Peckham's Cider • New Zealand
Caroline and Alex Peckham are cider drinkers originally from England, and therefore know real cider that’s made from fruit grown just for cidermaking. After moving to New Zealand, they struggled to find anything that came close to what they drank in the UK, so in 2007, they moved their family to the beautiful Upper Moutere, near the town of Nelson (a region heavy with fruit of all sorts – right across their dirt road is the world famous Neudorf Vineyards), and took over a tiny orchard growing apples, pears and boysenberries. They chose this particular spot because the Moutere clay on which the orchard sits was sure to grow fruit with intense flavors.
The orchard wasn’t quite suited to the kind of cider they wanted to make, however, as it was mainly host to fruit grown for eating, rather than cider-making. So for the first four years, the Peckhams set out on a quest to locate heirloom fruit, not an easy task on the island nation of New Zealand. Strict regulations make it near impossible to introduce something as potentially threatening to native species as live apple trees, so importing scion wood for grafting from England, France, or Spain was out of the question. Years ago, however, when the island was first settled by none other than the British, no such regulations existed, and, as such, relics of an English cider-drinking past still exist in the form of heritage trees, spread across the country. So the Peckhams set out in search of run down orchards across New Zealand that might be hiding excellent fruit suited to cider making. They collected scion wood from as many varieties of trees as they could find, brought it back to the Upper Moutere, and grafted it onto their own orchard.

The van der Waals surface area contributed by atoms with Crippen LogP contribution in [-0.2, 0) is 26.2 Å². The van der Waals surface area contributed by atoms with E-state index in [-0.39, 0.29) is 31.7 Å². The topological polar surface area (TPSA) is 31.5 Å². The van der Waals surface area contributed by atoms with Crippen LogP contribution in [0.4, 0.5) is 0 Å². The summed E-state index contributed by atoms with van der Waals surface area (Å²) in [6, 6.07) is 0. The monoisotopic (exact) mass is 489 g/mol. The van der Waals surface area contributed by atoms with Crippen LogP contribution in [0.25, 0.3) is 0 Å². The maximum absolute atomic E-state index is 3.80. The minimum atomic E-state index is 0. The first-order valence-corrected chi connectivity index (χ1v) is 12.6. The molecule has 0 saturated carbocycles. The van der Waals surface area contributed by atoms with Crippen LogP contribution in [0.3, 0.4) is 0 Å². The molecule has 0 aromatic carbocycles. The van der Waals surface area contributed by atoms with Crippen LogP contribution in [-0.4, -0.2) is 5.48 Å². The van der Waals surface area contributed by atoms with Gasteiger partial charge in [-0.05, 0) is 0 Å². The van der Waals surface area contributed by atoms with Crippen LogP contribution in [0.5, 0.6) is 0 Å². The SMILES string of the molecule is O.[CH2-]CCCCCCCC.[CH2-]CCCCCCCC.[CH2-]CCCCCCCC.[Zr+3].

They now tend their fruit as organically as possible, and craft their vintage cider almost entirely from heritage fruit grown in their orchard, including boysenberries as well as black currants from a neighbor down the road. Their cider is a vintage product made from tree-ripened, heritage cider apples. The juice is slow fermented in the autumn (which being in the Southern Hemisphere, is concurrent with our springtime) and left to mature through the winter for six to nine months.